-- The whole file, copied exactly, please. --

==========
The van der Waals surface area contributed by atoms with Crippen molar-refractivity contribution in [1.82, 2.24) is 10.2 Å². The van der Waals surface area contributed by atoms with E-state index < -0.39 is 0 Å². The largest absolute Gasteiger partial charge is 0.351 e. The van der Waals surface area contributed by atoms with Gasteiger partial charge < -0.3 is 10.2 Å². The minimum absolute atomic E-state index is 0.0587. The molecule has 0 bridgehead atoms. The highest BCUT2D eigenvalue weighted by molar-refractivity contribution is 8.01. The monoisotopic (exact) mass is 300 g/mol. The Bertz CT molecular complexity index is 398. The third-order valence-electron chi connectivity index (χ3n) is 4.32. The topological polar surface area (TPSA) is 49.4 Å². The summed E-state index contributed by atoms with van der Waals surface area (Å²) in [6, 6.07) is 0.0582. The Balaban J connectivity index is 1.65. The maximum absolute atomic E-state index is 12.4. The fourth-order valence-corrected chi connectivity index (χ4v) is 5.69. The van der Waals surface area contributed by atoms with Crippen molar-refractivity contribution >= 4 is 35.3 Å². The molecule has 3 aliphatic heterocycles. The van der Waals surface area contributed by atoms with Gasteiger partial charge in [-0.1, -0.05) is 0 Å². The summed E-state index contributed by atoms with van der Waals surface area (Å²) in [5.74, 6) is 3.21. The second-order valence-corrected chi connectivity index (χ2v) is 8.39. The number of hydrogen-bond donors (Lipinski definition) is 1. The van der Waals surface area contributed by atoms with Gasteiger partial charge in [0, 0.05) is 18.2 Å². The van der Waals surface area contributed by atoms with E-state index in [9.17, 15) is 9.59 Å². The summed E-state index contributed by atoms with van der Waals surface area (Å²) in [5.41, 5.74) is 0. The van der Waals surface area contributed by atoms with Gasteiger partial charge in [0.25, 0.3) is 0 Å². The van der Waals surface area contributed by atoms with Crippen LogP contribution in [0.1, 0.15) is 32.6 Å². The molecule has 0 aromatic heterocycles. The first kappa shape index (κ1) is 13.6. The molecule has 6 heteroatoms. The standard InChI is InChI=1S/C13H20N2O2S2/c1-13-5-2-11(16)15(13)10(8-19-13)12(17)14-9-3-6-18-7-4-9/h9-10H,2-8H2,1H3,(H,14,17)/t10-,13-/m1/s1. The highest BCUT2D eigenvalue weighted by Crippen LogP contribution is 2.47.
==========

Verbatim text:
The van der Waals surface area contributed by atoms with Crippen molar-refractivity contribution in [1.82, 2.24) is 10.2 Å². The van der Waals surface area contributed by atoms with E-state index < -0.39 is 0 Å². The largest absolute Gasteiger partial charge is 0.351 e. The van der Waals surface area contributed by atoms with Gasteiger partial charge < -0.3 is 10.2 Å². The minimum absolute atomic E-state index is 0.0587. The molecule has 0 bridgehead atoms. The highest BCUT2D eigenvalue weighted by molar-refractivity contribution is 8.01. The monoisotopic (exact) mass is 300 g/mol. The Bertz CT molecular complexity index is 398. The third-order valence-electron chi connectivity index (χ3n) is 4.32. The topological polar surface area (TPSA) is 49.4 Å². The summed E-state index contributed by atoms with van der Waals surface area (Å²) in [6, 6.07) is 0.0582. The Balaban J connectivity index is 1.65. The maximum absolute atomic E-state index is 12.4. The fourth-order valence-corrected chi connectivity index (χ4v) is 5.69. The van der Waals surface area contributed by atoms with Crippen molar-refractivity contribution >= 4 is 35.3 Å². The molecule has 3 aliphatic heterocycles. The van der Waals surface area contributed by atoms with Gasteiger partial charge in [-0.1, -0.05) is 0 Å². The summed E-state index contributed by atoms with van der Waals surface area (Å²) in [5.74, 6) is 3.21. The second-order valence-corrected chi connectivity index (χ2v) is 8.39. The number of hydrogen-bond donors (Lipinski definition) is 1. The van der Waals surface area contributed by atoms with Gasteiger partial charge in [0, 0.05) is 18.2 Å². The van der Waals surface area contributed by atoms with E-state index in [9.17, 15) is 9.59 Å². The summed E-state index contributed by atoms with van der Waals surface area (Å²) in [5.41, 5.74) is 0. The van der Waals surface area contributed by atoms with Gasteiger partial charge in [0.25, 0.3) is 0 Å². The van der Waals surface area contributed by atoms with Crippen LogP contribution in [0.1, 0.15) is 32.6 Å². The molecule has 0 aromatic heterocycles. The first kappa shape index (κ1) is 13.6. The molecule has 6 heteroatoms. The standard InChI is InChI=1S/C13H20N2O2S2/c1-13-5-2-11(16)15(13)10(8-19-13)12(17)14-9-3-6-18-7-4-9/h9-10H,2-8H2,1H3,(H,14,17)/t10-,13-/m1/s1. The highest BCUT2D eigenvalue weighted by Crippen LogP contribution is 2.47.